92. Bacon

Tapehead no 92

Okay, okay, so Tapehead was wrong about Karaoke. 

Compared to this week’s episode, last week’s opener was fast, funny, post-modern indictment of the sick state of the human soul and the fine line between fantasy and reality. Certainly nothing in last week’s was remotely as slow and pointless as the scene in which Liz Smith (over-acting almost as badly as Richard E Grant) slips an armpit hair in Roy “Kazy Lunt” Hudd’s egg sandwich. Laugh ?! Tapehead had to reach for the dictionary.

This week’s episode sees Potter’s self-parody dragged to a new nadir with a simpleton’s allusions to the Garden of Eden and nauseating doses of sentimentally.

“I can remember when I could make a whole ward sing” says the misty-eyed, bed-ridden writer (Finney/Potter), harping back to the good old days of his early, funny series – like The Singing Detective. Thanks for reminding us, Dennis, so can we. 

“What’s it called then, your story ?” asks his (evidently rather thick) heroine, to groans from viewers at home.

All together now: “It’s called Karaoke. I called it Karaoke because the song, or the story, of our lives is sort of already made up for us.”

And so on, and so on, presumably for the next two weeks.

Frankly in terms of writing for TV, The Bill’s in a different league.

Speaking of bright ideas, the BBC has got Carla Lane to revive The Liver Birds along with Nerys Hughes, Polly James and Michael Angelis – a veritable group of clapped-out Scouse talent, the creative equivalent of a Nolan Sisters Christmas Special or The Who reforming. 

You know a new series is already in trouble when the exciting, new, ingredient is provided by (oh God) Mollie Sugden (as Nerys Hughes’s mum). Like putting a big sin up on the screen saying: “RUN OUT OF IDEAS”, except more expensive.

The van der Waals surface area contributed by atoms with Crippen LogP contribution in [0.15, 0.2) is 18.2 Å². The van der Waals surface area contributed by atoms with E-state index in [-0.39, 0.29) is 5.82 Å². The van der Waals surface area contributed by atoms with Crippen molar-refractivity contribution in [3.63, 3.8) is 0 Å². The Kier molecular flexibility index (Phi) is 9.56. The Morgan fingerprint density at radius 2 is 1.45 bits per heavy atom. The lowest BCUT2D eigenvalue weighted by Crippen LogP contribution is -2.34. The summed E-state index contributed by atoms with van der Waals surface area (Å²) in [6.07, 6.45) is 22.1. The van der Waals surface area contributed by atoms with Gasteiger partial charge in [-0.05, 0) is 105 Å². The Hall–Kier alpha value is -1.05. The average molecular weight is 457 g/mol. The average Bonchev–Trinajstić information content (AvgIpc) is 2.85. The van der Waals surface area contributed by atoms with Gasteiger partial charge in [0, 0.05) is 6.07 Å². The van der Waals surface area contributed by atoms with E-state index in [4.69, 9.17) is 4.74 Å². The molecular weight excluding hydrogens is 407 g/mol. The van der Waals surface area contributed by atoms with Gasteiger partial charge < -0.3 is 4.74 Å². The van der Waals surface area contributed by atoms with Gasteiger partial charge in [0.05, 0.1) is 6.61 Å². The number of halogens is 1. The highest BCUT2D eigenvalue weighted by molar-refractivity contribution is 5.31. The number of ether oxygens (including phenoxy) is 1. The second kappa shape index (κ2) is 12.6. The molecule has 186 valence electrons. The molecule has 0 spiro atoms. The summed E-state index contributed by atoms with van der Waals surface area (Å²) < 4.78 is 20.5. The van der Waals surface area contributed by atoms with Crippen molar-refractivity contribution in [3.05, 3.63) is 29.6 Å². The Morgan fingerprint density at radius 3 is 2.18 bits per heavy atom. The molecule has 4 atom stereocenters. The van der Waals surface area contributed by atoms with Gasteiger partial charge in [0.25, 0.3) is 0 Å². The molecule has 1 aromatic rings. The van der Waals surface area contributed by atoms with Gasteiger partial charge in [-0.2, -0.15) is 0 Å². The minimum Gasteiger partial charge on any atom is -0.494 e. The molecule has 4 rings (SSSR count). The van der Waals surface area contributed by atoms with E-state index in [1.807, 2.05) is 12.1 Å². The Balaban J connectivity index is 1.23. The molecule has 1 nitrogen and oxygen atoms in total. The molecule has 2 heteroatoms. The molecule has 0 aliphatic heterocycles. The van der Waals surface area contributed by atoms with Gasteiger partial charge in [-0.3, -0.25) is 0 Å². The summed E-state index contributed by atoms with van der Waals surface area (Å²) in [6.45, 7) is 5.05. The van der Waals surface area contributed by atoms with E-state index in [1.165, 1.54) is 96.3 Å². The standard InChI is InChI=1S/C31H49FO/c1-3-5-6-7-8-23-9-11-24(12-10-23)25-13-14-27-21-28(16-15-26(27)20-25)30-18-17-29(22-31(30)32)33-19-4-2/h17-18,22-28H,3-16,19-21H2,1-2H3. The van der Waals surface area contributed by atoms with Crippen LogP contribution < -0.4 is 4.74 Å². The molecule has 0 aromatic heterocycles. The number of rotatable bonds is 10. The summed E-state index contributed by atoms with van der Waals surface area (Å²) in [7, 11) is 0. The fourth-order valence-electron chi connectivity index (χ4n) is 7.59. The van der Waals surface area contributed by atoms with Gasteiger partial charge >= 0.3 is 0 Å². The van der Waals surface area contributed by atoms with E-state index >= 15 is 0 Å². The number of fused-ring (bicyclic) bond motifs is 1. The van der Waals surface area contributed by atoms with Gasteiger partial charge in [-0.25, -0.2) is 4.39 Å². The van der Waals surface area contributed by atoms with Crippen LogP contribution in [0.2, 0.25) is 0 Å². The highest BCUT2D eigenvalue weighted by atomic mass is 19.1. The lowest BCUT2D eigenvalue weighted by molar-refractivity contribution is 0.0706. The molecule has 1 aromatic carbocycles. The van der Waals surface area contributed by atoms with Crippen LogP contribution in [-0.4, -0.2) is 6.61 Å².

Somewhere between the fake intellectualism of Dennis Pervert and the sheer Scouse stupidity of Carla, we have The Works, which purportedly seeks to elucidate the link between Velazquez’s portrait of Pope Innocent X and Francis Bacon’s Screaming Popes series.

Psychoanalyst Darian Leader hops from half-baked theory to thoroughly foolish theory, hoping that all piled together, we’ll think they’ll mean something.

Bacon’s Pope paintings flick past us so quickly that we’re not allowed to form our own opinions and we are left wrestling with the sort of scrambled, pedestrian script that makes Potter look concise and relevant.

For instance, lines like “Bacon’s father ran the household like a platoon,” are immediately followed by footage of a Sergeant Major shouting – just in case you didn’t know what a platoon was. 

Bacon’s own father is said to have looked like Innocent (although so did Terry Thomas on this evidence), but Leader dismisses this theory as being far too obvious (and presumably brief), despite Bacon’s much-documented antipathy towards him.

Instead, he tries to twist Bacon’s asthma and his aversion to his father’s beloved horses from being a symbol of the distance between them into some sort of “sign of love”.

Although it’s supposed to be about Velazquez, Einstein’s Battleship Potemkin and Poussin’s Massacre Of The Innocents are thrown in for good measure. Bacon regarded the mother’s scream in the latter as the most powerful in art, but Leader focuses on the doomed child instead, “very graphically gasping for breath” (his mouth’s open) – an obvious link with Bacon’s asthma and the, er, Battleship.

From here, the final link is Bacon’s Arab Walking With Child, which is not even part of the Popes series, though Leader gushed that, “the form can hardly fail to evoke that of The Popes.”

Well it can actually.


Karaoke: Sun, 9.30pm, BBC1

The Liver Birds: Mon, 8.30pm, BBC1

The Works: Tues, 8pm, BBC2